Smart Energy Technologies & Energy Storage
Aim/Objective: Distribution feeders with a high penetration of distributed PV systems can experience voltage variability caused by the changing load flow injections corresponding to the availability of the solar resource. The rapid, uncontrolled voltage fluctuations can affect the system. Tap-changing voltage regulators, switched capacitors, and smart inverter functions have been used to stabilize voltage. However, in some cases, when these options are insufficient or unavailable, dedicated reactive power control devices such as Dynamic Var Compensators (DVCs) can be used for local voltage stabilization. This presentation introduces a statistical framework to characterize voltage variability and stabilization, proposes a data-driven approach to DVC placement, and presents the results of a planning study on a real feeder using real data.
Methods: We define voltage stabilization as a reduction in voltage variability: both dynamic range and fluctuations are considered. To quantify variability and stabilization, the voltage variability index (VVI) is developed based on the variability index for irradiance and PV output variability. We introduced an approach to determine how DVCs can contribute to voltage stabilization by addressing both factors of variability. To fully leverage the capability of a DVC or multiple DVCs, location planning should include consideration of the full range of locations and operating conditions using Quasi-Static Time-Series (QSTS) simulations. The following procedural algorithm is proposed: 1) Collect feeder data 2) Simulate to determine present variability 3) Rank variability at possible DVC locations 4) Simulate DVC(s) to determine stabilization affect 5) Monitor the location(s) and calibrate the DVC(s).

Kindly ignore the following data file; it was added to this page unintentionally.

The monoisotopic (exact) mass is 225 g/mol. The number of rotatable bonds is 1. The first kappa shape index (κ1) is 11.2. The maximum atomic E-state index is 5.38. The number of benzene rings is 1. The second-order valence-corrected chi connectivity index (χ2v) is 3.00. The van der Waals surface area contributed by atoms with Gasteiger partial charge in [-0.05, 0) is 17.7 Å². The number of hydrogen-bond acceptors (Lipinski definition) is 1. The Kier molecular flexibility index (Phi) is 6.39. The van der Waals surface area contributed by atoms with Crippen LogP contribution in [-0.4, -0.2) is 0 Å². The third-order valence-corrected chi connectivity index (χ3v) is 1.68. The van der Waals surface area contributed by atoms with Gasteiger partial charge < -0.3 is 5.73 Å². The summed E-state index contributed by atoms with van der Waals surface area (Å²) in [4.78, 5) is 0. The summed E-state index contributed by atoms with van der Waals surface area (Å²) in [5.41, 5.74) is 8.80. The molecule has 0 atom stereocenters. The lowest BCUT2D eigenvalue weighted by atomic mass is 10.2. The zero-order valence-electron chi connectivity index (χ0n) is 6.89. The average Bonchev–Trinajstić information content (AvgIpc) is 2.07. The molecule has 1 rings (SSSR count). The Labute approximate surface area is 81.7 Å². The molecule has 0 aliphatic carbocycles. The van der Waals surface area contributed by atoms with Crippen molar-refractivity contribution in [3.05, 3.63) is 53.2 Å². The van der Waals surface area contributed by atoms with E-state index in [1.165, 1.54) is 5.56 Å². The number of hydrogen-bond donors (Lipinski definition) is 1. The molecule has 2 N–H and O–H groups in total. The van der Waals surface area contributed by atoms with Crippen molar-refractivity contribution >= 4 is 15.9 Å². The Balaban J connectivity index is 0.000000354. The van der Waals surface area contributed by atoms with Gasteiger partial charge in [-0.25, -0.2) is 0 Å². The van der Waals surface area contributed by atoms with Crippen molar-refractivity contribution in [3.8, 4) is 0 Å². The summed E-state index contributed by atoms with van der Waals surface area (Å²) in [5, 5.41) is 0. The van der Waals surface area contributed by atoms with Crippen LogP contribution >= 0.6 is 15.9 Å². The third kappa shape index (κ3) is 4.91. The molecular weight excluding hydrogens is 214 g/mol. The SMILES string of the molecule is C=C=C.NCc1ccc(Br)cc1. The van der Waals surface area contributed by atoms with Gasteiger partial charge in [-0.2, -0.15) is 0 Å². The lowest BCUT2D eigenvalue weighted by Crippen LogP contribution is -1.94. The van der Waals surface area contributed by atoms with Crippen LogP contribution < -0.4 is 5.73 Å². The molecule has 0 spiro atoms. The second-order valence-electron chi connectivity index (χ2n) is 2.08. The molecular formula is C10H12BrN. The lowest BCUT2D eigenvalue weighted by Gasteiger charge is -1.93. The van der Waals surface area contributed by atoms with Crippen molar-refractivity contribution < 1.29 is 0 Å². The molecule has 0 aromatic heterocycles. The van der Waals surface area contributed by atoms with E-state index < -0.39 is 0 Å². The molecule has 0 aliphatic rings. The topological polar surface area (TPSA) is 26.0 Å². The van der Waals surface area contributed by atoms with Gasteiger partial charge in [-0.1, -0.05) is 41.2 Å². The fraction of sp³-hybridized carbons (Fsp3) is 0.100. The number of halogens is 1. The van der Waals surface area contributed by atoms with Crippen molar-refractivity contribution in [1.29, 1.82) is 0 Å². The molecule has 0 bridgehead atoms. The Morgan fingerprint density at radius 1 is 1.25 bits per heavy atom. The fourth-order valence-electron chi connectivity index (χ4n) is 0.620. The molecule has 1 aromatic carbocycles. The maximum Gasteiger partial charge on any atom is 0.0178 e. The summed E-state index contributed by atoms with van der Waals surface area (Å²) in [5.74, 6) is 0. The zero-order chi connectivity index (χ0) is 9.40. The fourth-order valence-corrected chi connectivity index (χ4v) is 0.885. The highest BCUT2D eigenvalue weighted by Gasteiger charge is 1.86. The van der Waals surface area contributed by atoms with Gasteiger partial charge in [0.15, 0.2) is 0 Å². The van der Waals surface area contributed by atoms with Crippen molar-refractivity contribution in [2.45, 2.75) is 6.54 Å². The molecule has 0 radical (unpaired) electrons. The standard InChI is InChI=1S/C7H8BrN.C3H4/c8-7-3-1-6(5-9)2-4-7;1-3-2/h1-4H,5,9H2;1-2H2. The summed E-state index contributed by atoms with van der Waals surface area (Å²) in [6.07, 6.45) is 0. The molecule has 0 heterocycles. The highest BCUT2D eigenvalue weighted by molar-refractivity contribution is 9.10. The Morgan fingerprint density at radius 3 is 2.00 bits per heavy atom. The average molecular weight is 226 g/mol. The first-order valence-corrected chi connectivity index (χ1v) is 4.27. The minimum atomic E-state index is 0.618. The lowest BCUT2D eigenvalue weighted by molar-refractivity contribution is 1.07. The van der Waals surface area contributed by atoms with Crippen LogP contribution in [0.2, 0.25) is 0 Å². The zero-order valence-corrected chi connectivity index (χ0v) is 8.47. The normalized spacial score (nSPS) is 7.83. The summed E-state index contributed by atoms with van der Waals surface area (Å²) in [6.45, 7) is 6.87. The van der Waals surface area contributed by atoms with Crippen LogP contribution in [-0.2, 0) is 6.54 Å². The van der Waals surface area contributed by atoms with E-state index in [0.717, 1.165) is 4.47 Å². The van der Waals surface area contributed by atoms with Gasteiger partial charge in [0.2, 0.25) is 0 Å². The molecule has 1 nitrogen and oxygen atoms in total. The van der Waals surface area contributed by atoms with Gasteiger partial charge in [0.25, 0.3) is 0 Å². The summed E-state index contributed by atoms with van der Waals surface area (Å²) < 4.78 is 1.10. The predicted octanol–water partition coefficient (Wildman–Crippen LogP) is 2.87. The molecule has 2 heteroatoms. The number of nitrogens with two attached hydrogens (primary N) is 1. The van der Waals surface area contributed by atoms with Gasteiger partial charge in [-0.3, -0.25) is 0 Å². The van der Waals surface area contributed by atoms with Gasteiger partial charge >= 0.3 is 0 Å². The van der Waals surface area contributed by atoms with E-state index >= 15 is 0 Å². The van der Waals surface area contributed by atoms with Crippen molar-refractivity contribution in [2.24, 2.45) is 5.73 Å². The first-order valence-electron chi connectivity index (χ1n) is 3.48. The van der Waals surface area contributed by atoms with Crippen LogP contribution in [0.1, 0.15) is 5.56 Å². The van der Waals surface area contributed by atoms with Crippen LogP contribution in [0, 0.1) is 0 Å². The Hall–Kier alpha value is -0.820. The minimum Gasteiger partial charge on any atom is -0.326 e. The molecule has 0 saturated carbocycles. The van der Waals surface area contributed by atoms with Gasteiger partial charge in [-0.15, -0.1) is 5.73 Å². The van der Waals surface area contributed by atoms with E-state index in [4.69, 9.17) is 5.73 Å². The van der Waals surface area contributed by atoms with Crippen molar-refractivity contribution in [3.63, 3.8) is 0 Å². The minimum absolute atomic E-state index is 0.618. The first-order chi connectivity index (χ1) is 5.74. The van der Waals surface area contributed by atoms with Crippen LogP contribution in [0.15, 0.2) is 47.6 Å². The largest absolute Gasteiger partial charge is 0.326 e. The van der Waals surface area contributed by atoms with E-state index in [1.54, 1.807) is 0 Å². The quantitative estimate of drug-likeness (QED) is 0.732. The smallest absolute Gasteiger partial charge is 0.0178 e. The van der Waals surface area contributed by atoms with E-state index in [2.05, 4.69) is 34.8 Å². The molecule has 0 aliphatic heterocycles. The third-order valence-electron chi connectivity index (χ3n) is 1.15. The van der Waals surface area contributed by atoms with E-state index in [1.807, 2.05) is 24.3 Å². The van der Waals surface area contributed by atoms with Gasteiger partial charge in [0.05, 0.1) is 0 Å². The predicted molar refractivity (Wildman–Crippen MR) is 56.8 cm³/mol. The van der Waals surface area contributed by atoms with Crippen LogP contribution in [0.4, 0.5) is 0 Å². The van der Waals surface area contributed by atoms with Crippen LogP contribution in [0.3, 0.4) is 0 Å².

Results: We present case-studies in which three feeders on a Duke Energy Carolinas substation, that has 10 MW of distributed PV installed, are considered for DVC deployment. For each feeder, a QSTS simulation was performed and the VVI was computed at the downstream terminal of each three-phase line in the feeder. Results show that a Voltage Change Reduction (VCR) of 18% to 28% can be achieved. We will also show actual field validation results and quantify the overall improvements due to the installation of 180 KVar and 120 KVar DVCs at two different locations on feeders connected to the same Substation.
Conclusion: Simulations using historical load and PV data can be used to determine the location with maximum uncontrolled voltage variability. This location is sensitive to fluctuations in load and PV generation and is therefore likely to be biased towards the locations of large PV systems, large loads, and remote locations. Simulation tools today do not include models of feedback-controlled DVCs. A droop-controlled reactive power device was used as an alternative. Simulation results show that DVCs can reduce variability and improve grid voltage stabilization. Statistical analyses were required to evaluate voltage improvements. Tuning and coordination will be important for effective DVC performance in the field.